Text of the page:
In another case, I was visiting a migrant who spoke neither English nor French. The communication was mainly through gestures and I think the man was just happy to have someone visit him. The visit went on for six weeks before he was released. Though I could not communicate with him verbally, he had this big smile on whenever we came to the end of each visit. A consoling moment for me too.

Baobab Project

Pueblos Unidos has residential project for African migrants called the Baobab Project. In this project migrants are given accommodation and basic necessities like food, clothes and healthcare. One of the key aims of this project is to empower migrants with an opportunity to learn a trade, therefore, increasing their chance of getting employment and being independent. I recall, faces beaming with joy, and illuminated spirits due to this this project when they received official residence permit in Spain. Similarly, that joy was evident when they received the qualification of professional technical courses that they undertook at the different education centers. All these joyful moments came after three long years of waiting, as most of them are not able to apply for residency permit before finishing the three years in Spain. So none of them can work because they are undocumented. Most of them have a lot of pressure, having to endure the inability to change the economic situations of their families in the country of origin. These situations confront them daily, and we were tasked in collaboration with other volunteers to accompany them and give them hope through service.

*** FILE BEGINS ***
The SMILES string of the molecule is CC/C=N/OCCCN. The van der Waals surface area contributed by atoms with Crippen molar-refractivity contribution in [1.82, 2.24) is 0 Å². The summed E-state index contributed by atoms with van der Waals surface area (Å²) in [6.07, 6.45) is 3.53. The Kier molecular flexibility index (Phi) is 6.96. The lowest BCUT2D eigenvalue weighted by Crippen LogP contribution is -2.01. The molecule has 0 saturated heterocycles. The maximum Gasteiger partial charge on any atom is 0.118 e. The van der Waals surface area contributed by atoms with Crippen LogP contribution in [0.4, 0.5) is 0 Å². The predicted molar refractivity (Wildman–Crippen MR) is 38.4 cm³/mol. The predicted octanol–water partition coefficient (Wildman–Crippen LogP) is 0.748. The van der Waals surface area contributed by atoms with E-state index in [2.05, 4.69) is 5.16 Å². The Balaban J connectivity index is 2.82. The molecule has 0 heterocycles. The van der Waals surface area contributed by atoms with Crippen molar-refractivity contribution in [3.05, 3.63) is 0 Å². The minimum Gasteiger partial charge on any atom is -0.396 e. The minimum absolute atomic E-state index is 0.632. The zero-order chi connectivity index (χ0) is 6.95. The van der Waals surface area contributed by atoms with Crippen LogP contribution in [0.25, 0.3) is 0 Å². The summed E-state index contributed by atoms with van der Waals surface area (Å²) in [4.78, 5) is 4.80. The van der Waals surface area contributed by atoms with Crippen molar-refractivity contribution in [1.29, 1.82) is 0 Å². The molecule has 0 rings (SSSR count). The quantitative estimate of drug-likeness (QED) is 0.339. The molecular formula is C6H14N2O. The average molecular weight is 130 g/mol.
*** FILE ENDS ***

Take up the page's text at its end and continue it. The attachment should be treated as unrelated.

We had weekly suppers in our community that were vibrant and dynamic. Sometimes a migrant would prepare a meal from his country of origin. The diverse tastes of the food from the different cultures to me was an indicator of the beauty of life. This program opens its doors to diversity and accepts differences. At any given time there were people of six different nationalities living together, three or more of different religious persuasions the majority being Muslims then followed by Christians and some who did not profess any. The diversity in this project is amazing. For me it was a miracle that they managed to live together for a period of two years sometimes even more.

Initial orientation classes

Working in the group of the initial orientation team was an eye-opener for me. In this project I gave orientation classes to the new migrants who would be visiting the center for the first time. Included in this process were new arrivals in Spain. The orientation had to do with teaching basic laws affecting undocumented migrants, the centers that can provide the different social services and services provided by Pueblos Unidos. Besides having to study various aspects of the Spanish law regarding migration these orientation classes opened my eyes to the reality of the common undocumented migrant in Spain called (Sin Papeles). The challenges that most of them shared was the evident lack of opportunities to get work to even pay bills. I also encountered some who worked illegally in slave like conditions, and others who faced abuse without the possibility of legal protection because of the fear of deportation. For some it was the lack of basic accommodation, clothes and food, and, for all of them it was the gruesome wait of three years to be able to legalize their stay in Spain and so be able to work freely.